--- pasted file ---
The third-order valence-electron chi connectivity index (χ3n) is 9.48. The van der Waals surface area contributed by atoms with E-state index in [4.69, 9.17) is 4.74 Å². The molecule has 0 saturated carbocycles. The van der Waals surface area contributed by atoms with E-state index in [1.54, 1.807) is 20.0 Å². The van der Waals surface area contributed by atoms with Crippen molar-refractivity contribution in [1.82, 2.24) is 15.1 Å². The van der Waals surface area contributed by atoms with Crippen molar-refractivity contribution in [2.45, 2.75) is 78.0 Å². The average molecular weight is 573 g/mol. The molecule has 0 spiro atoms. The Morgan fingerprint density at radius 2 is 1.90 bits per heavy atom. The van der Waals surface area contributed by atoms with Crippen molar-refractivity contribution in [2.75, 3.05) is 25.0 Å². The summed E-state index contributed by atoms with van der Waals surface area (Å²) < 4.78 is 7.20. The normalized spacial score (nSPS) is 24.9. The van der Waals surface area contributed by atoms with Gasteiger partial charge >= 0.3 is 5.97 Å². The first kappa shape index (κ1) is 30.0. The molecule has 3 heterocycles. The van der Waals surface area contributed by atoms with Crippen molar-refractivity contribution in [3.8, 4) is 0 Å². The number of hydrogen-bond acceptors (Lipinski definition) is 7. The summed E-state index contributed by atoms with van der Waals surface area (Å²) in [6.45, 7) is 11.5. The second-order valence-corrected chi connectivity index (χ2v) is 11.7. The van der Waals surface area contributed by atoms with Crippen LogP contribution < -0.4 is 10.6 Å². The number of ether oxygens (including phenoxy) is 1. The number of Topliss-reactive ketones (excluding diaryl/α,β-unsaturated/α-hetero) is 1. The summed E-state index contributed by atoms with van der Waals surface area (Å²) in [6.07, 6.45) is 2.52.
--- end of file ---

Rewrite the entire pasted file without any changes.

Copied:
The third-order valence-electron chi connectivity index (χ3n) is 9.48. The van der Waals surface area contributed by atoms with E-state index in [4.69, 9.17) is 4.74 Å². The molecule has 0 saturated carbocycles. The van der Waals surface area contributed by atoms with E-state index in [1.54, 1.807) is 20.0 Å². The van der Waals surface area contributed by atoms with Crippen molar-refractivity contribution in [1.82, 2.24) is 15.1 Å². The van der Waals surface area contributed by atoms with Crippen molar-refractivity contribution in [2.45, 2.75) is 78.0 Å². The average molecular weight is 573 g/mol. The molecule has 0 spiro atoms. The Morgan fingerprint density at radius 2 is 1.90 bits per heavy atom. The van der Waals surface area contributed by atoms with Crippen molar-refractivity contribution in [2.75, 3.05) is 25.0 Å². The summed E-state index contributed by atoms with van der Waals surface area (Å²) < 4.78 is 7.20. The normalized spacial score (nSPS) is 24.9. The van der Waals surface area contributed by atoms with Gasteiger partial charge >= 0.3 is 5.97 Å². The first kappa shape index (κ1) is 30.0. The molecule has 3 heterocycles. The van der Waals surface area contributed by atoms with Crippen molar-refractivity contribution in [3.8, 4) is 0 Å². The number of hydrogen-bond acceptors (Lipinski definition) is 7. The summed E-state index contributed by atoms with van der Waals surface area (Å²) in [6.45, 7) is 11.5. The second-order valence-corrected chi connectivity index (χ2v) is 11.7. The van der Waals surface area contributed by atoms with Crippen LogP contribution < -0.4 is 10.6 Å². The number of ether oxygens (including phenoxy) is 1. The number of Topliss-reactive ketones (excluding diaryl/α,β-unsaturated/α-hetero) is 1. The summed E-state index contributed by atoms with van der Waals surface area (Å²) in [6.07, 6.45) is 2.52.